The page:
*I Purchased a copy of this book for my collection and was under no obligation to post a review, positive or negative.* ( )
  cover2covercafe | Jan 28, 2019 |
Young adult and historical fiction are combined with the themes of guilt, grief, and love to create this amazing novel. Andi, depressed and angry over the loss of her brother, has to go with her dad to Paris, France to finish her required senior thesis. The characterization of Andi was what truly sucked me into the story. I will admit the students, characters, at her prep school were a little much with their pill-popping, alcohol, and drugs. However, I did not go to prep school nor did I live in New York so I have no reason to know how true or false this is. Andi was a fantastic character in my opinion. She was depressed over the loss of her brother, having to become a mother to her own mom, and her dad left shortly after her brother's death. Andi's anger and depression over the situation is warranted, but she's not just angry at her parents, peers, or the world. She is also angry at herself and blames herself for her brother's death.

For Andi the trip to Paris is an exile that she tries to escape early to get away from her dad. Her dad will only let her leave earlier if she has her outline and an introduction for her senior thesis done. Her thesis is about “Tracing the Musical DNA of Amade Malherbeau to Jonny Greenwood. Her dad doesn’t understand Andi’s love of music, being a scientist himself, and since Trumen's death music is the one thing holding Andi together.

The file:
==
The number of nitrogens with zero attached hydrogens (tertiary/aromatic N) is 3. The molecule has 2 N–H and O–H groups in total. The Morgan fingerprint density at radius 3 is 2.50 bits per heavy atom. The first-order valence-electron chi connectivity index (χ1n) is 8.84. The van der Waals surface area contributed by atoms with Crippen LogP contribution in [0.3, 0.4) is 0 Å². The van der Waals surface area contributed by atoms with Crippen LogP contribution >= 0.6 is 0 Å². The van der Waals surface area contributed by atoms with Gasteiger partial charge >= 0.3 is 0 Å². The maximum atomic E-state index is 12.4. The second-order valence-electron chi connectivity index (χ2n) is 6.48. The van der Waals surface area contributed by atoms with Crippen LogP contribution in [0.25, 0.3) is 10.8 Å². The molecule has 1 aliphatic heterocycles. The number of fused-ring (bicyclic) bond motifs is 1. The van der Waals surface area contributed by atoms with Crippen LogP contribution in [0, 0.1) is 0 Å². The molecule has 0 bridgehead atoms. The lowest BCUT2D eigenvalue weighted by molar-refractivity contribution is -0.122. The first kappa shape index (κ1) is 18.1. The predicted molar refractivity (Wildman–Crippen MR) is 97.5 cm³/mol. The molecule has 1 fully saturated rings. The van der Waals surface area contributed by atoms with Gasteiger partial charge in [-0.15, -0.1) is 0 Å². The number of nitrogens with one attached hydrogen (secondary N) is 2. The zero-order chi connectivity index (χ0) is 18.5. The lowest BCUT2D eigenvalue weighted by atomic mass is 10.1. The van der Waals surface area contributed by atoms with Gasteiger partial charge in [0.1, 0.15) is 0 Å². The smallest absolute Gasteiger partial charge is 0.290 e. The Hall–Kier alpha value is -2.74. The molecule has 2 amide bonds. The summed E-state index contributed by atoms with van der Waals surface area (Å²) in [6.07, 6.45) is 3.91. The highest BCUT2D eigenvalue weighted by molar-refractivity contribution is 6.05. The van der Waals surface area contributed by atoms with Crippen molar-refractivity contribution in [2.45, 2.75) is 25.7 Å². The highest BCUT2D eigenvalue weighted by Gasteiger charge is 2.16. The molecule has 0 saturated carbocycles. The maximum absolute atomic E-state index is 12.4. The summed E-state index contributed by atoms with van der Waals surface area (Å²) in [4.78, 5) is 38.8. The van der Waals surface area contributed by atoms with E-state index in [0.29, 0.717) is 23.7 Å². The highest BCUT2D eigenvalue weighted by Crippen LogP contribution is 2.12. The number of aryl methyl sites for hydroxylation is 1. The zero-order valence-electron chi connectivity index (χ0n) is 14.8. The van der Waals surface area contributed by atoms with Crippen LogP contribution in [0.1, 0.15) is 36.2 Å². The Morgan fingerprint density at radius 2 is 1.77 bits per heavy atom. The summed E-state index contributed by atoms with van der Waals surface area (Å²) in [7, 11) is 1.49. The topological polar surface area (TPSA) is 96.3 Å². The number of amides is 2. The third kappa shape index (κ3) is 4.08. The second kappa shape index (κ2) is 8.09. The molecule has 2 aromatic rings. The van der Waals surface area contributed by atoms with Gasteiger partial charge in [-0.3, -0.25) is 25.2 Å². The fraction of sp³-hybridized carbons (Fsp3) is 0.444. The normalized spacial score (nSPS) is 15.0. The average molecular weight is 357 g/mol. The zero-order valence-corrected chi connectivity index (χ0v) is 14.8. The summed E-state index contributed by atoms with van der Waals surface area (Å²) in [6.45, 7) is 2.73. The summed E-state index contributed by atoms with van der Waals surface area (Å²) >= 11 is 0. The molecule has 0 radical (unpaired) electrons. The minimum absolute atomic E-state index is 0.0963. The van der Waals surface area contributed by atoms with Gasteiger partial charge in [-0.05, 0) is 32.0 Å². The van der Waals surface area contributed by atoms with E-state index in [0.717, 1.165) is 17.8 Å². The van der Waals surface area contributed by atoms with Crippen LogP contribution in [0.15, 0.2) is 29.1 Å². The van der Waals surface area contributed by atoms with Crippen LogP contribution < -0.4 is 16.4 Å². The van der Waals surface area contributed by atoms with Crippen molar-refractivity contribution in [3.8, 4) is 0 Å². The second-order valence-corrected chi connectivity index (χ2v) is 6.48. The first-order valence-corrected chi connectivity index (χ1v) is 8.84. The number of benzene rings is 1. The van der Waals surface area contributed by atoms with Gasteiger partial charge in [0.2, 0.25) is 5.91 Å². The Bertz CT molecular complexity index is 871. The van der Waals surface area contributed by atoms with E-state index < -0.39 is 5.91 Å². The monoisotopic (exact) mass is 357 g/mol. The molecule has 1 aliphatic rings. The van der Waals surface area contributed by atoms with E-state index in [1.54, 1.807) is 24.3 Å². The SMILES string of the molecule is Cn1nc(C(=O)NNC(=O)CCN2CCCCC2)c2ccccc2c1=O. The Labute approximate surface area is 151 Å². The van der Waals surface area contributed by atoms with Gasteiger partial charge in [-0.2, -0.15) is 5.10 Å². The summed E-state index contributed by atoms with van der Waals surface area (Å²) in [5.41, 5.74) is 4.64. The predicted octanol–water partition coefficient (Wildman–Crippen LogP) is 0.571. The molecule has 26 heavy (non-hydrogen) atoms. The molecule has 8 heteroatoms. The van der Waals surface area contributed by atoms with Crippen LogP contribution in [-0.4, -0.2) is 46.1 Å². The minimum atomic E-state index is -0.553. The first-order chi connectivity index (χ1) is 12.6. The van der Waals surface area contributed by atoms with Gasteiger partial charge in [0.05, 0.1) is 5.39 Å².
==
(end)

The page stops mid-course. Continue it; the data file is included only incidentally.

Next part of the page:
"I'm wishing he could see that music lives. Forever. That it's stronger than death. Stronger than time. And that its strength holds you together when nothing else can."

Through, researching Malherbeau she finds a journal written by Alexandrine Paradis, a young girl living during the French Revolution. Andi learns through her about love and loss, and how tragedy can strike at anyone. The similarities between the girls, modern day Brooklyn and the French Revolution are my favorite parts. Max R. Peters, the mad man in Brooklyn raving about Revolution is like Max Robespierre from the Revolution. Both girls stories dealing with loss and death, and trying to find a sense of hope somewhere in this mad world, plus the anagram of their names.

Spoiler Alert!!!

Close to the end of the book Andi is transported to 18th century France and believes she is supposed to complete Alex's mission. The main question is: is she really transported to 18th century France or is it a reaction to her double, and even triple, dosing on her medications. Afterwards, Andi comes to with a sense of acceptance. Yes, her brother is gone and her and her dad may not have the greatest relationship. But she has her guitar and her music, with the help of Alex's words she was able to come through her loss on the other side maybe not fully whole, but not as broken.

"It goes on this world, stupid and brutal. But I do not. I do not."
5/5 stars ( )
  winterdragon | Jan 4, 2019 |
Andi is dealing with more than teenage angst. She's recently lost her younger brother to an accident that wouldn't have happened, or so she thinks, had she been with him.
This book has history, music, art, slang and yet, the historical figure was hard to believe. And then to top it all off, Andi falls down the proverbial rabbit hole.